Leaching characteristics of ash from the May 18, 1980, eruption of Mount St. Helens volcano, Washington

  title={Leaching characteristics of ash from the May 18, 1980, eruption of Mount St. Helens volcano, Washington},
  author={David B. Smith and Robert A. Zielinski and Howard E. Taylor and Michael B. Sawyer},
  journal={Bulletin Volcanologique},
Leaching of freshly erupted air-fall ash, unaffected by rain, from the May 18, 1980, eruption of Mount St. Helens volcano, Washington, shows that Ca2+, Na+, Mg2+, SO42−, and Cl− are the predominant chemical species released on first exposure of the ash to water. Extremely high correlation of Ca with SO4 and Na with Cl in water leachates suggests the presence of CaSO4 and NaCl salts on the ash. The amount of water soluble material on ash increases with distance from source and with the weight… 
Leachate analyses of volcanic ashes from Stromboli volcano: A proxy for the volcanic gas plume composition?
[1] Many volcanoes show a change in chemical composition of the gas phase prior to periods of eruptive activity. Fine-grained tephra erupted from active vents and transported through volcanic plumes
Trace analysis and leaching dynamics of volcanic ash using NAA and ICP-MS
In 2010, Mt Merapi in Indonesia erupted releasing approximately 160 million tonnes of ash, roughly 75 % of which fell on or near Indonesia. With this extreme amount of a substance, even tract
Environmental geochemistry of recent volcanic ashes from the Southern Andes
Environmental context Explosive volcanic eruptions may have significant environmental repercussions for many Earth system cycles, particularly the water cycle. We investigate the potential
Volcanic ash-leachates: a review and recommendations for sampling methods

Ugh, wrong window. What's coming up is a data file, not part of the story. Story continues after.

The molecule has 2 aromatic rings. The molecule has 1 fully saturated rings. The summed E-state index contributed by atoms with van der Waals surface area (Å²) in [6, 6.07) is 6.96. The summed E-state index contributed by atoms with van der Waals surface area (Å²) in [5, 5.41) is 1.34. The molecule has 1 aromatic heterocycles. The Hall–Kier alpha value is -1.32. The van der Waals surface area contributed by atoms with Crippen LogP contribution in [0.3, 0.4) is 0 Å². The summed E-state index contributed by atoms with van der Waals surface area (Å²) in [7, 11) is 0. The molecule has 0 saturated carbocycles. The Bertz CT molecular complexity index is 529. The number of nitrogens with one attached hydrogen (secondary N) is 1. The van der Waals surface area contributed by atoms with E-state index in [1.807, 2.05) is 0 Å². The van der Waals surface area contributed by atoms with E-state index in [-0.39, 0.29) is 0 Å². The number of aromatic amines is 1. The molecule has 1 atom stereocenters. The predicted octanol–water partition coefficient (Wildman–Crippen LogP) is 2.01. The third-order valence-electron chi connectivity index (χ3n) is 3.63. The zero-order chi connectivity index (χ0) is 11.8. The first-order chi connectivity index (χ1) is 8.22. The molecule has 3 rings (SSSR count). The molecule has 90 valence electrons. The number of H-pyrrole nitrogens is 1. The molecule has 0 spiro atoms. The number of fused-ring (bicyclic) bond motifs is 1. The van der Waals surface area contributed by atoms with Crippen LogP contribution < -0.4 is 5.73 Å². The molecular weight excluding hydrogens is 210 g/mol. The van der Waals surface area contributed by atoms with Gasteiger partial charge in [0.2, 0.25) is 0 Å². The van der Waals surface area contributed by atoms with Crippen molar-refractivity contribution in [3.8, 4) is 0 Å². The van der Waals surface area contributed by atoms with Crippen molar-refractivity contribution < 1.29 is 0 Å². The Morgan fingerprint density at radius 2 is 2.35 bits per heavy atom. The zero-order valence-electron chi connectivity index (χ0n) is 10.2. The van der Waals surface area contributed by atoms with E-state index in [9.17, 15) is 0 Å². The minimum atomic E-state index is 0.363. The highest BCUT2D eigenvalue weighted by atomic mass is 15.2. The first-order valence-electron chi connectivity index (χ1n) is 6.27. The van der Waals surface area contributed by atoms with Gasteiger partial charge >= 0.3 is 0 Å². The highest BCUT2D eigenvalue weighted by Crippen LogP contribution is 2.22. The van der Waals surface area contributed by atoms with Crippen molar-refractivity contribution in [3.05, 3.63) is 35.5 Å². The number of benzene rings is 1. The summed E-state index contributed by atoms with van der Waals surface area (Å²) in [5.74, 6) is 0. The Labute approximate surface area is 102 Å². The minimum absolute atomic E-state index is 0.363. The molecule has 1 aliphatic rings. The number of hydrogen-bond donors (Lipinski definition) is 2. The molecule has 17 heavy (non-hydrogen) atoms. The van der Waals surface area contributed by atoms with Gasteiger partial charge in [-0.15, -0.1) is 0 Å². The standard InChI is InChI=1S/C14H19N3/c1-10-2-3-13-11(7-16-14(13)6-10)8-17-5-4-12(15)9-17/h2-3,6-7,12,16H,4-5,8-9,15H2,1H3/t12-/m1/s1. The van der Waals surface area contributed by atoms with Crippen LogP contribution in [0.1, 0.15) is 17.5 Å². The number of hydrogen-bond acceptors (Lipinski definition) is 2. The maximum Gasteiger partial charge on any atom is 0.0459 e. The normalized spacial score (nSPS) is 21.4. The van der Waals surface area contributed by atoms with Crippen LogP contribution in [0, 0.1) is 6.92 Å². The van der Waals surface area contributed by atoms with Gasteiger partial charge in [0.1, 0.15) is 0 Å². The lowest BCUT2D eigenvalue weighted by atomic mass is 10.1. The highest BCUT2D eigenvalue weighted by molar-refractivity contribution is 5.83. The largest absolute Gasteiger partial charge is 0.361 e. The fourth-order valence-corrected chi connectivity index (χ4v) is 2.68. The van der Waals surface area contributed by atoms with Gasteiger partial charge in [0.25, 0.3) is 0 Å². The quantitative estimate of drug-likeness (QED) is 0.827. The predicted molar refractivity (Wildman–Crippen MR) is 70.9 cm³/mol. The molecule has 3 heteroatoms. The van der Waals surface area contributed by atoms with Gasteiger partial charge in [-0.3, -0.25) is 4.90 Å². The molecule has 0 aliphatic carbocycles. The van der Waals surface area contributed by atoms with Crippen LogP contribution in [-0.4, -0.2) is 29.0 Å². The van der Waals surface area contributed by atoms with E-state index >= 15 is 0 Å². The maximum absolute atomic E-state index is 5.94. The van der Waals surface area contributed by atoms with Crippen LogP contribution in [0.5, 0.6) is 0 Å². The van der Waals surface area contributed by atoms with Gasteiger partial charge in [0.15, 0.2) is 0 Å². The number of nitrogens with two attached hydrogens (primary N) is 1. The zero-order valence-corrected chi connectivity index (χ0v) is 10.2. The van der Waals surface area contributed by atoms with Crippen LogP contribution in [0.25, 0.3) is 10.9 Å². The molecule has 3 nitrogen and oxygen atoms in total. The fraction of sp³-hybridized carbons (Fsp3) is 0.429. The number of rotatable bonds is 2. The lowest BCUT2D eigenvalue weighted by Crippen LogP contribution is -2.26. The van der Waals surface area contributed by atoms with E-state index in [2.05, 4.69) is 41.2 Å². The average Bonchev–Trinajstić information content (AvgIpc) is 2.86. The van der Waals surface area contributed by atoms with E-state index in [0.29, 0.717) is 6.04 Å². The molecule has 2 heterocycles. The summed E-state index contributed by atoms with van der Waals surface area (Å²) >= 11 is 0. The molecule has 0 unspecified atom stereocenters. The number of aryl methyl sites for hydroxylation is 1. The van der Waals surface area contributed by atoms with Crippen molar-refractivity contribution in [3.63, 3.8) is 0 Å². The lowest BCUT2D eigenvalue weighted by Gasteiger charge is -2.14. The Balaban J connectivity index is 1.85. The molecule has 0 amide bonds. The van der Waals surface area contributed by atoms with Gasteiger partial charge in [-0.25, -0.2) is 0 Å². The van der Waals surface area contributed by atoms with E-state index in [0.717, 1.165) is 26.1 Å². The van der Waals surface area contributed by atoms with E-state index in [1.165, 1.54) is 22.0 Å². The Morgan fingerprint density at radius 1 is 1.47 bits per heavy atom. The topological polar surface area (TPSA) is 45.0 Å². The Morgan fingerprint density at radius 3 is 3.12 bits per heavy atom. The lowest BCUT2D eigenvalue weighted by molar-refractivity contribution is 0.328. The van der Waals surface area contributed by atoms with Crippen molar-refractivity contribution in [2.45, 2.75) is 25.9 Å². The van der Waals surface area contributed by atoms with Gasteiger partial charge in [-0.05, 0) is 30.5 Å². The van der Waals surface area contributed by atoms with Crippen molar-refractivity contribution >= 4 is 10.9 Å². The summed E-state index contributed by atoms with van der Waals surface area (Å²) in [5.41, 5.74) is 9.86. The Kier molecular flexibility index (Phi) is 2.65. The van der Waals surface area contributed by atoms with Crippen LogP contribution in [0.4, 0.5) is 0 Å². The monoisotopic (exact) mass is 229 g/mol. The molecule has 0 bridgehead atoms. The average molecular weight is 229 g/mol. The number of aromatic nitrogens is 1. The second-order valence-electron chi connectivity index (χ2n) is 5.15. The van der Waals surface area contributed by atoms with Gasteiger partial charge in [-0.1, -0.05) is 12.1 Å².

Soluble Material on Ash from Active Central American Volcanoes
Eruptions of six active volcanoes in Central America provided 57 volcanic ash samples in the past 7 yrs which were unaffected by rain. The ash samples were leached with water which was analyzed for
Chemical composition of Mount St. Helens volcanic ash
Volcanic ash samples from the May 18, 1980, Mount St. Helens eruption were analyzed for major, minor, and trace composition by a variety of analytical techniques. Results indicate that the basic
Scavenging of volcanic aerosol by ash: Atmospheric and volcanologic implications
  • W. Rose
  • Geology, Environmental Science
  • 1977
The initial concentrations of S (1,600 ppm) and Cl (1,100 ppm) in the high-Al2O3 basaltic magma from the 1974 eruptions of Fuego Volcano, Guatemala, were inferred from trapped glass inclusions in
Mount St. Helens Ash from the 18 May 1980 Eruption: Chemical, Physical, Mineralogical, and Biological Properties
In vitro biological tests showed the ash from the 18 May 1980 eruption of Mount St. Helens to be nontoxic to alveolar macrophages, which are an important part of the lungs' natural clearance mechanism.
Reactions of Feldspar and Mica with Water at Low Temperature and Pressure1
Muscovite and K-feldspar (adularia) were dry-ground to — 200/inch particles, which were suspended in water. These suspensions were “titrated” with KCl, and the pH was recorded as a function of KCl
Uranium in secondary silica; a possible exploration guide
Study of uraniferous silica precipitates in the Shirley Basin, Wyoming, identified areas where ancient uraniferous ground water once ponded. Chalcedony collected from and directly beneath thick
Studies of volcanic ash from two recent Central American eruptions
The 1971 eruptions of Cerro Negro volcano in Nicaragua and Fuego volcano in Guatemala produced ash blankets with minimum volumes of 7 × 107 m3 and 6 × 107 m3, respectively. Seven new chemical